Mr. Joseph’s wife, Carolyn Leddy, has had a career that is the mirror image of his, working for Congressional Republicans and the Bush administration, but checking the same professional boxes: Foreign Relations Committee, State Department and the National Security Council, where she also served as a director of counterproliferation strategy. Mr. Joseph and Ms. Leddy did not respond to e-mails and phone calls on Thursday. White House advisers, under orders not to speak to reporters about Mr. Joseph, also declined to comment.

A consistent snapshot of Mr. Joseph emerges from the strands of recollections from his associates and friends in recent years: Of a man who stood out as smart and savvy even in a world full of such people, and as a funny colleague whose humor occasionally tended to the kind of sarcasm and bite that would define his Twitter feed — but not to the personally petty and mean spirit of many of the now-infamous messages. “Like the rest of us, he could be caustic and eviscerate people if he didn’t think they were up to the job,” said a former close colleague of Mr. Joseph. “He’s got an edge, but it wasn’t without purpose.”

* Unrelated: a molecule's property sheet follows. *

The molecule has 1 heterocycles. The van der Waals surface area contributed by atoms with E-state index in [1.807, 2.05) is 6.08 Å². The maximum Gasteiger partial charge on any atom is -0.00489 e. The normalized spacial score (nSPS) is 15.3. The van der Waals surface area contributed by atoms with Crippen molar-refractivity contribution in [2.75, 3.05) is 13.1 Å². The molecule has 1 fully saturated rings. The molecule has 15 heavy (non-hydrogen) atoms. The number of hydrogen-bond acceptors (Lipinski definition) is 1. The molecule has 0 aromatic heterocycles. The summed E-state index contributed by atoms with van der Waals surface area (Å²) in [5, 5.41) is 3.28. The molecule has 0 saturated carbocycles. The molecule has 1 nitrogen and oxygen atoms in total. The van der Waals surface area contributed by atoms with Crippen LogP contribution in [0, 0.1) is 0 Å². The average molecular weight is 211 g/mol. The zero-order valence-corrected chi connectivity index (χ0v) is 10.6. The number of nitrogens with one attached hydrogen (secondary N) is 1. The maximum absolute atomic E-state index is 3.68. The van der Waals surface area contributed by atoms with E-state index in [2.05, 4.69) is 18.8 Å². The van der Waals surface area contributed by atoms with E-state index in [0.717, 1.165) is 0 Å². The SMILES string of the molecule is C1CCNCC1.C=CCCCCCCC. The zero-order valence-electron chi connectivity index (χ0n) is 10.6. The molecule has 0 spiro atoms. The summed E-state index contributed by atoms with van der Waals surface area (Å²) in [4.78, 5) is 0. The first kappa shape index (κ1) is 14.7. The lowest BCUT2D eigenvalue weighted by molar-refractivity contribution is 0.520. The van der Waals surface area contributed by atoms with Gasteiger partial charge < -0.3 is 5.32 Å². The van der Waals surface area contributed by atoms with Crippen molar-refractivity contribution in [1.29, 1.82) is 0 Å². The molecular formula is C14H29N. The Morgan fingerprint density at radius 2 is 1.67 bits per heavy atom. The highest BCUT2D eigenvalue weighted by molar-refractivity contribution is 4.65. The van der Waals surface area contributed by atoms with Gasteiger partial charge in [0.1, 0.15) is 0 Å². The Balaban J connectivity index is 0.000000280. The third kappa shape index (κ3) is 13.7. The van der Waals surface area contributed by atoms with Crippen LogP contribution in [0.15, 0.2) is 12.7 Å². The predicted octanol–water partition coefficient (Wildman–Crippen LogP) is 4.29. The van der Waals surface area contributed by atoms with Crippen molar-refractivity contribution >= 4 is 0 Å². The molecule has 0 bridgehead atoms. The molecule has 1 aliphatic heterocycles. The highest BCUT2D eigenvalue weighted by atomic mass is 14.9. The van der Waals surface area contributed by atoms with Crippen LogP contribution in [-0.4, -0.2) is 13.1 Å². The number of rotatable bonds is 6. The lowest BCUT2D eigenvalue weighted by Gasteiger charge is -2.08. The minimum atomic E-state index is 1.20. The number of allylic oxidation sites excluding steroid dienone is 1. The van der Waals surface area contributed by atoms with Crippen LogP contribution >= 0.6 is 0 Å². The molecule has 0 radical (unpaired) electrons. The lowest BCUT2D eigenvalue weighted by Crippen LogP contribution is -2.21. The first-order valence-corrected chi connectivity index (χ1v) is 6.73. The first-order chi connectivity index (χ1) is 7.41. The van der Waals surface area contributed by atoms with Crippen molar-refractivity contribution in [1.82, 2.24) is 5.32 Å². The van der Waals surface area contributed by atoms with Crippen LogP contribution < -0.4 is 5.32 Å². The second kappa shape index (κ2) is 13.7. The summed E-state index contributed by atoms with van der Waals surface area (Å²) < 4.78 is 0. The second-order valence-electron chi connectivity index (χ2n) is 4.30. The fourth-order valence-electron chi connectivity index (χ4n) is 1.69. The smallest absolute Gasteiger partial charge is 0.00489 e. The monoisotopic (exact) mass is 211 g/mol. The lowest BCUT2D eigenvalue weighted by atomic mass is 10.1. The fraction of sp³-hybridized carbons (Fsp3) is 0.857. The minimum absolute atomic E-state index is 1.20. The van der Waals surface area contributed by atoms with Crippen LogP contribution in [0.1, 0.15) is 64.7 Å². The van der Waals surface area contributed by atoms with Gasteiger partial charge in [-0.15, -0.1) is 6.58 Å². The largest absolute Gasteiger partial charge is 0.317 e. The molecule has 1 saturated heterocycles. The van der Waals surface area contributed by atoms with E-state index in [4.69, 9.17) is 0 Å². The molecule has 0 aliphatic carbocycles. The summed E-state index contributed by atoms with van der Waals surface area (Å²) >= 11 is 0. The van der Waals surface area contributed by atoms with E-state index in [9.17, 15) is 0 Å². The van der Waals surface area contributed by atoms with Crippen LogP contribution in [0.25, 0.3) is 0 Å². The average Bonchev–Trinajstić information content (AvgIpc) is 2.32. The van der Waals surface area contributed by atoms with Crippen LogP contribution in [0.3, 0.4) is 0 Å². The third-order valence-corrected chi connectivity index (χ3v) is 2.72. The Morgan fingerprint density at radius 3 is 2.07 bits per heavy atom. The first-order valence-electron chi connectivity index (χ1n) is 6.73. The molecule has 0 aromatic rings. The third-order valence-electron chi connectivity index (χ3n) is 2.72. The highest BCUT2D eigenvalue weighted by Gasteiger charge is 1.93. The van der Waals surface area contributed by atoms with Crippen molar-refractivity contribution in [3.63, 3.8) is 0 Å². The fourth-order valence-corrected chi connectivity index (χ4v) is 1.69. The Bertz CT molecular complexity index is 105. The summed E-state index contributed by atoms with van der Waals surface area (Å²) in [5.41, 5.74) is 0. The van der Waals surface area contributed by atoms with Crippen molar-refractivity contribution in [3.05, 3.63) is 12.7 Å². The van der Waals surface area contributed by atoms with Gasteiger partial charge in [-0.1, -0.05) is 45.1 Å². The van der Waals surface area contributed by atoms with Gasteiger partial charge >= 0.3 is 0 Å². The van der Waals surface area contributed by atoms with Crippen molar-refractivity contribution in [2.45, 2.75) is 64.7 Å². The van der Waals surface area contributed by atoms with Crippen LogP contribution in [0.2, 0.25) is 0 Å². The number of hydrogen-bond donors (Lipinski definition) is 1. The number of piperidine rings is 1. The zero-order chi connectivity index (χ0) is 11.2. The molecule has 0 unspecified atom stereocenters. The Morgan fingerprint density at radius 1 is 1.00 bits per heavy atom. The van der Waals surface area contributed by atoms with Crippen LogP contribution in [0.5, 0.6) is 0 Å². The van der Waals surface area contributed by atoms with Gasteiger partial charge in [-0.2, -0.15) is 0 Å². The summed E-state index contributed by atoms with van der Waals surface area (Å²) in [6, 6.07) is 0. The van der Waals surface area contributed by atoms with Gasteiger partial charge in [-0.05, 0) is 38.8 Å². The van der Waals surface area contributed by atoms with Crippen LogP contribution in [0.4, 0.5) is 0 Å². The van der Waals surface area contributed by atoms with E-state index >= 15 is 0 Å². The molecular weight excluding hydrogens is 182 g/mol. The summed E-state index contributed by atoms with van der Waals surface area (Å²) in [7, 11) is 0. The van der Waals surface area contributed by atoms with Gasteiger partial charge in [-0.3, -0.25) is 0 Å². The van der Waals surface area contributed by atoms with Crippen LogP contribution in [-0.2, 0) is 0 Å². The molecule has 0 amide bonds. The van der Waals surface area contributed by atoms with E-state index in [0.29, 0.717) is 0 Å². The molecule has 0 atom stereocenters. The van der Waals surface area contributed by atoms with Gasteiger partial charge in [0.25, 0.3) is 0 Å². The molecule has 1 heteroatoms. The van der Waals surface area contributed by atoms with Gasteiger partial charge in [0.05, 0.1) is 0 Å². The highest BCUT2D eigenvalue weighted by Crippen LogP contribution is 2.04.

Now, in retrospect, some associates say that they saw signs of the more negative tendency. Increasingly in recent years, these associates say, Mr. Joseph could convey a sense either of disgruntlement that he was not being recognized as he thought he should be, or of resentment toward those who were getting ahead, undeservedly in his view.

That animus, some suggest, drove his repeated tweets taking digs at Mr. Rhodes, a more senior National Security Council official who is several years younger than Mr. Joseph.

In an era in which tweeting through the day defines, and occasionally derails, many American workers, Mr. Joseph may have presaged his own demise. On Sept. 3, he typed: “Will do my best to live Tweet this Syria hearing this afternoon to share my snark — until my boss finds out, that is. And with that ...”